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FLORAL

The English country garden came to the runway with bouquets of striking floral prints from the likes of Richard Quinn, Rodarte and Emilia Wickstead

EMILIA WICKSTEAD

ERDEM

FLOWER POWER

Main image: VALENTINO FROM TOP LEFT CLOCKWISE: VIOLET WREN Silk satin turban, £70; violetandwren.co.uk SELF-PORTRAIT Crepe-de-chine dress, £350; self-portrait-studio.com GUCCI Silk flora snake trousers, £725; farfetch.com PRADA Brocade silk crop top, £695; matchesfashion.com DOLCE & GABBANA Rose resin earrings, £255; dolcegabbana.com JENNIFER BEHR Faye set of two Swarovski crystal hair slides, £140; net-a-porter.com DOLCE & GABBANA Rose patch ruched dress, £2,500; farfetch.com HALPERN Jacquard jacket, £2,055; matchesfashion.com GUCCI Allie leather sandals, £640; matchesfashion.com

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CÉLINE

SWEET DREAMS

SIES MARJAN

PASTELS

CHANEL

From pistachio and strawberry to parma violet and lemon sorbet, designers brought the ice cream parlour to the catwalk with sorbet soft shades inspiring a new pastel palette

FROM TOP LEFT CLOCKWISE: RODARTE Lace blouse, £2,404; net-a-porter.com ALESSANDRA RICH Wool blazer, £2,160; matchesfashion.com JENNIFER BEHR Satin bow barette, £128; mytheresa.com ELLERY Emmeline top, £480; net-a-porter.com CHRISTIAN LOUBOUTIN Pigalle Follies patent pumps, £495; christianlouboutin.com MICHAEL LO SORDO Silk maxi skirt, £452; themodist.com THE ROW Ascot satin bag, £800; mytheresa.com GUCCI Suede crystal pumps £885; gucci.com MARCO DE VINCENZO Silk blouse, £535; brownsfashion.com ILLESTEVA Marianne sunglasses, £170; net-a-porter.com THE VAMPIRES WIFE Festival cord dress, £595; thevampireswife.com GUCCI Allie leather sandals, £640; matchesfashion.com

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STRIPES

GET IN LINE

New rules were laid down by Preen, Fendi and Gabriela Hearst - with bold stripes and solid bars reshaping fine lines, and giving a modern edge to a timeless trend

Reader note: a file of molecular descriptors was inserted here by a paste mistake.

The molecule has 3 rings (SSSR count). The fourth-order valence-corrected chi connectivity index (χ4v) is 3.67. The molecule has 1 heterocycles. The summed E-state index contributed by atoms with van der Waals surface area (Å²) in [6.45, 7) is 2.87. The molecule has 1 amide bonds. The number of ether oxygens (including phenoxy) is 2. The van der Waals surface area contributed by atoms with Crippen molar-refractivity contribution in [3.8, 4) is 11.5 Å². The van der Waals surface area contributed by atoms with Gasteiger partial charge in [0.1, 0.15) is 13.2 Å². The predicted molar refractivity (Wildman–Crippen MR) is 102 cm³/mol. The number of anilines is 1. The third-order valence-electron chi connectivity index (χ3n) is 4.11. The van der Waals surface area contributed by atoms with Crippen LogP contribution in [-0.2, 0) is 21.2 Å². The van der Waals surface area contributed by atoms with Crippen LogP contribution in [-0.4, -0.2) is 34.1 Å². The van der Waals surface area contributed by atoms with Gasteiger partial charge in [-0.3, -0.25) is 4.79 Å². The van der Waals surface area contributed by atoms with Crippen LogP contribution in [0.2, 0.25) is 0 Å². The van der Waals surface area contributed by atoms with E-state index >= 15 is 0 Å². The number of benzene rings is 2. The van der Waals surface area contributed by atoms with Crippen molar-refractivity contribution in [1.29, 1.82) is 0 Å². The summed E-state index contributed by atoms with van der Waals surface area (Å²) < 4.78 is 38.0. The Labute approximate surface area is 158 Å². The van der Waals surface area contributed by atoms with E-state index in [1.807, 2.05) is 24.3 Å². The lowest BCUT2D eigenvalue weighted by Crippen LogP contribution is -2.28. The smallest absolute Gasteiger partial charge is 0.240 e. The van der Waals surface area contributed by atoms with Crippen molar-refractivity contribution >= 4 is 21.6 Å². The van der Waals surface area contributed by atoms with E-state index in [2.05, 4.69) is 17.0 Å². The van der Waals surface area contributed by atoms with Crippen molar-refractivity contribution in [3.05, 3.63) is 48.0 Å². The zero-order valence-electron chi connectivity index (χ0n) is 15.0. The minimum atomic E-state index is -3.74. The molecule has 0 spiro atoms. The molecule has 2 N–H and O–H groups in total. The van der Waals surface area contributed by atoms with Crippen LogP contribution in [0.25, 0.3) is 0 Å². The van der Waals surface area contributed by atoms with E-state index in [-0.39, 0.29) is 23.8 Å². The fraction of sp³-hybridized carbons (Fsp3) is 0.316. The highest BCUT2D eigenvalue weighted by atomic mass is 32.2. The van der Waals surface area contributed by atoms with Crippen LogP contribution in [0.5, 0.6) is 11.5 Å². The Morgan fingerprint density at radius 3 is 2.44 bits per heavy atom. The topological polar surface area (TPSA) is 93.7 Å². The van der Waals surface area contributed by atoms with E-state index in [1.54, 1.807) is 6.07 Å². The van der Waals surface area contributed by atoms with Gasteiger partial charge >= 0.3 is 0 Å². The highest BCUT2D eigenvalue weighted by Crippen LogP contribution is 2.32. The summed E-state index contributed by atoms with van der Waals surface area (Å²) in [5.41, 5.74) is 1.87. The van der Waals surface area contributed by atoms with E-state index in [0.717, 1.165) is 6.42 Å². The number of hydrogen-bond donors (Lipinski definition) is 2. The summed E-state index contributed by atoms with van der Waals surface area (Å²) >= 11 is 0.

Main image: FENDI FROM TOP LEFT CLOCKWISE: PRADA Patent leather slingback pumps £640; mytheresa.com ROSIE ASSOULIN Waffle-knit cashmere trousers, £795; net-a-porter.com MARQUES’ ALMEIDA Curb-chain leather bag, £565; matchesfashion.com EMILIA WICKSTEAD Kena maxi skirt, £2,382; modaoperandi.com FENDI Satin jaquard blazer, £2,020; fendi.com TEMPERLEY LONDON Bella ruffle dress, £695; temperleylondon.com

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CAROLINA HERRERA MOTHER OF PEARL

POLKA DOTS

Well SPOTTED Surprisingly versatile and elegant, polka dots are set to be summer's definitive print. From ditsy to super-sized, it's time to join up the dots

Main image; ALEXANDRE VAUTHIER FROM TOP LEFT CLOCKWISE: PETAR PETROV Edda silk-organza blouse, £670; net-a-porter.com GANNI Silk-organza skirt, £390; selfridges.com MAISON MICHEL Kiki felt boater, £520; mytheresa.com DIANE VON FURSTENBERG Silk crepe-de-chine mini dress £370; net-a-porter.com MICHAEL KORS Georgette trousers, £150; michaelkors.com BALENCIAGA Knife satin pumps £695; matchesfashion.com CAROLINA HERRERA Satin-jacquard midi skirt £1,330; net-a-porter.com SELF PORTRAIT Satin top, £240; modaoperandi.com

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PRADA

POP ART

ART ATTACK VERSACE

VERSACE